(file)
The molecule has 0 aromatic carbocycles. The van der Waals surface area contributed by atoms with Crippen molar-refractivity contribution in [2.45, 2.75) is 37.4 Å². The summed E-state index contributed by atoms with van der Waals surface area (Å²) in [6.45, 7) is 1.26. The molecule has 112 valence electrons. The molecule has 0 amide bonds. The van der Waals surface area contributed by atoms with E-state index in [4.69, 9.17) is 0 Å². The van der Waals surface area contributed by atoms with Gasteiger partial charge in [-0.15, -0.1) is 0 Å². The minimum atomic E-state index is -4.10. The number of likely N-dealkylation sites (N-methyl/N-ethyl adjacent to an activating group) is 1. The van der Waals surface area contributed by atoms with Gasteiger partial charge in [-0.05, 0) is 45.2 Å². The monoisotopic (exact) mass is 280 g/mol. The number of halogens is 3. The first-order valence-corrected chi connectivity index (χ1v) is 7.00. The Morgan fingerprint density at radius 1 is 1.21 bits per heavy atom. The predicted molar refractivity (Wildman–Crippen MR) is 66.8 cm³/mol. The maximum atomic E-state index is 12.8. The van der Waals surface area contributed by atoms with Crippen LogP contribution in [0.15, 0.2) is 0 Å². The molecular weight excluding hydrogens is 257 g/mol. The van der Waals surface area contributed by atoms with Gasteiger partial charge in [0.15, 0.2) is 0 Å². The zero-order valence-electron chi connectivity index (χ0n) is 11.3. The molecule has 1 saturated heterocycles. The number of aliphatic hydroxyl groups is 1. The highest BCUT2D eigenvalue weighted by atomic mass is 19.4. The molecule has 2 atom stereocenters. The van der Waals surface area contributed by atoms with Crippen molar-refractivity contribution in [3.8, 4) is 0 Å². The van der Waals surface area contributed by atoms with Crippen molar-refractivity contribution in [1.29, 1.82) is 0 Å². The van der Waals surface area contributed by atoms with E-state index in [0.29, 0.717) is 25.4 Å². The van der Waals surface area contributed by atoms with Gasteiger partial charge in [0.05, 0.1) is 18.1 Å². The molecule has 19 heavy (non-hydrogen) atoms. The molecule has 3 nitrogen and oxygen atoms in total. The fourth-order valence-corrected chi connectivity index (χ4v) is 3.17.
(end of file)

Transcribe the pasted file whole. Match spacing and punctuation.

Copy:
The molecule has 0 aromatic carbocycles. The van der Waals surface area contributed by atoms with Crippen molar-refractivity contribution in [2.45, 2.75) is 37.4 Å². The summed E-state index contributed by atoms with van der Waals surface area (Å²) in [6.45, 7) is 1.26. The molecule has 112 valence electrons. The molecule has 0 amide bonds. The van der Waals surface area contributed by atoms with E-state index in [4.69, 9.17) is 0 Å². The van der Waals surface area contributed by atoms with Gasteiger partial charge in [-0.15, -0.1) is 0 Å². The minimum atomic E-state index is -4.10. The number of likely N-dealkylation sites (N-methyl/N-ethyl adjacent to an activating group) is 1. The van der Waals surface area contributed by atoms with Gasteiger partial charge in [-0.05, 0) is 45.2 Å². The monoisotopic (exact) mass is 280 g/mol. The number of halogens is 3. The first-order valence-corrected chi connectivity index (χ1v) is 7.00. The Morgan fingerprint density at radius 1 is 1.21 bits per heavy atom. The predicted molar refractivity (Wildman–Crippen MR) is 66.8 cm³/mol. The maximum atomic E-state index is 12.8. The van der Waals surface area contributed by atoms with Crippen LogP contribution in [0.15, 0.2) is 0 Å². The molecular weight excluding hydrogens is 257 g/mol. The van der Waals surface area contributed by atoms with Gasteiger partial charge in [0.15, 0.2) is 0 Å². The zero-order valence-electron chi connectivity index (χ0n) is 11.3. The molecule has 1 saturated heterocycles. The number of aliphatic hydroxyl groups is 1. The highest BCUT2D eigenvalue weighted by atomic mass is 19.4. The molecule has 2 atom stereocenters. The van der Waals surface area contributed by atoms with Crippen molar-refractivity contribution in [3.8, 4) is 0 Å². The van der Waals surface area contributed by atoms with Crippen molar-refractivity contribution in [1.29, 1.82) is 0 Å². The van der Waals surface area contributed by atoms with E-state index in [0.29, 0.717) is 25.4 Å². The van der Waals surface area contributed by atoms with Gasteiger partial charge in [0.05, 0.1) is 18.1 Å². The molecule has 19 heavy (non-hydrogen) atoms. The molecule has 3 nitrogen and oxygen atoms in total. The fourth-order valence-corrected chi connectivity index (χ4v) is 3.17.